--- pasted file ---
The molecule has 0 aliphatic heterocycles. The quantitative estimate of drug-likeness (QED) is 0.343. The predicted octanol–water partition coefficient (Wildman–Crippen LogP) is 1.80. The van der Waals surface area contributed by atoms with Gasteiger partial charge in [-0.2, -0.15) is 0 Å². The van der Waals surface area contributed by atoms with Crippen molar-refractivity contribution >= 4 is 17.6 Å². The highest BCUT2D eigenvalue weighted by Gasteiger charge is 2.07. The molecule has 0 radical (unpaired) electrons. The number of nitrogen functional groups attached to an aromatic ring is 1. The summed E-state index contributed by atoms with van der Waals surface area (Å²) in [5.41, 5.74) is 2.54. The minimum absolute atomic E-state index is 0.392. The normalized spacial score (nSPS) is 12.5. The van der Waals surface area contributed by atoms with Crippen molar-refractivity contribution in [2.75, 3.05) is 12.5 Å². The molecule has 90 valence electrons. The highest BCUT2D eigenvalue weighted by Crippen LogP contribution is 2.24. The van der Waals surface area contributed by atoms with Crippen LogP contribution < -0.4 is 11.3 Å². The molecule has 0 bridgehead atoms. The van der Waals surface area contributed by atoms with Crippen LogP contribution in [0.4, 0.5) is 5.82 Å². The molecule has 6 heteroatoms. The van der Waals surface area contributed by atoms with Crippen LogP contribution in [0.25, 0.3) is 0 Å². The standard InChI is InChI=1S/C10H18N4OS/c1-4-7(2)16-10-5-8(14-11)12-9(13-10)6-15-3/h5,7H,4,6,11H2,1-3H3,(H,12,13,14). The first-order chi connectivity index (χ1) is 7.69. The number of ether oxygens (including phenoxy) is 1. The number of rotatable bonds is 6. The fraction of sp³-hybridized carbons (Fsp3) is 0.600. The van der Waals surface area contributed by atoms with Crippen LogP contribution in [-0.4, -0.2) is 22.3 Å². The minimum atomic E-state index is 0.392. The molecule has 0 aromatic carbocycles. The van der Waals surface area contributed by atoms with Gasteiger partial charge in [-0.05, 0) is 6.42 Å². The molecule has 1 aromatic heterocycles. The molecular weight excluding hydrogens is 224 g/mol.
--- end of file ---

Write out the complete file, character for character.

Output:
The molecule has 0 aliphatic heterocycles. The quantitative estimate of drug-likeness (QED) is 0.343. The predicted octanol–water partition coefficient (Wildman–Crippen LogP) is 1.80. The van der Waals surface area contributed by atoms with Gasteiger partial charge in [-0.2, -0.15) is 0 Å². The van der Waals surface area contributed by atoms with Crippen molar-refractivity contribution >= 4 is 17.6 Å². The highest BCUT2D eigenvalue weighted by Gasteiger charge is 2.07. The molecule has 0 radical (unpaired) electrons. The number of nitrogen functional groups attached to an aromatic ring is 1. The summed E-state index contributed by atoms with van der Waals surface area (Å²) in [5.41, 5.74) is 2.54. The minimum absolute atomic E-state index is 0.392. The normalized spacial score (nSPS) is 12.5. The van der Waals surface area contributed by atoms with Crippen molar-refractivity contribution in [2.75, 3.05) is 12.5 Å². The molecule has 90 valence electrons. The highest BCUT2D eigenvalue weighted by Crippen LogP contribution is 2.24. The van der Waals surface area contributed by atoms with Crippen LogP contribution < -0.4 is 11.3 Å². The molecule has 0 bridgehead atoms. The van der Waals surface area contributed by atoms with Crippen LogP contribution in [0.4, 0.5) is 5.82 Å². The molecule has 6 heteroatoms. The van der Waals surface area contributed by atoms with Crippen LogP contribution in [0.25, 0.3) is 0 Å². The standard InChI is InChI=1S/C10H18N4OS/c1-4-7(2)16-10-5-8(14-11)12-9(13-10)6-15-3/h5,7H,4,6,11H2,1-3H3,(H,12,13,14). The first-order chi connectivity index (χ1) is 7.69. The number of ether oxygens (including phenoxy) is 1. The number of rotatable bonds is 6. The fraction of sp³-hybridized carbons (Fsp3) is 0.600. The van der Waals surface area contributed by atoms with Crippen LogP contribution in [-0.4, -0.2) is 22.3 Å². The minimum atomic E-state index is 0.392. The molecule has 0 aromatic carbocycles. The van der Waals surface area contributed by atoms with Gasteiger partial charge in [-0.05, 0) is 6.42 Å². The molecule has 1 aromatic heterocycles. The molecular weight excluding hydrogens is 224 g/mol.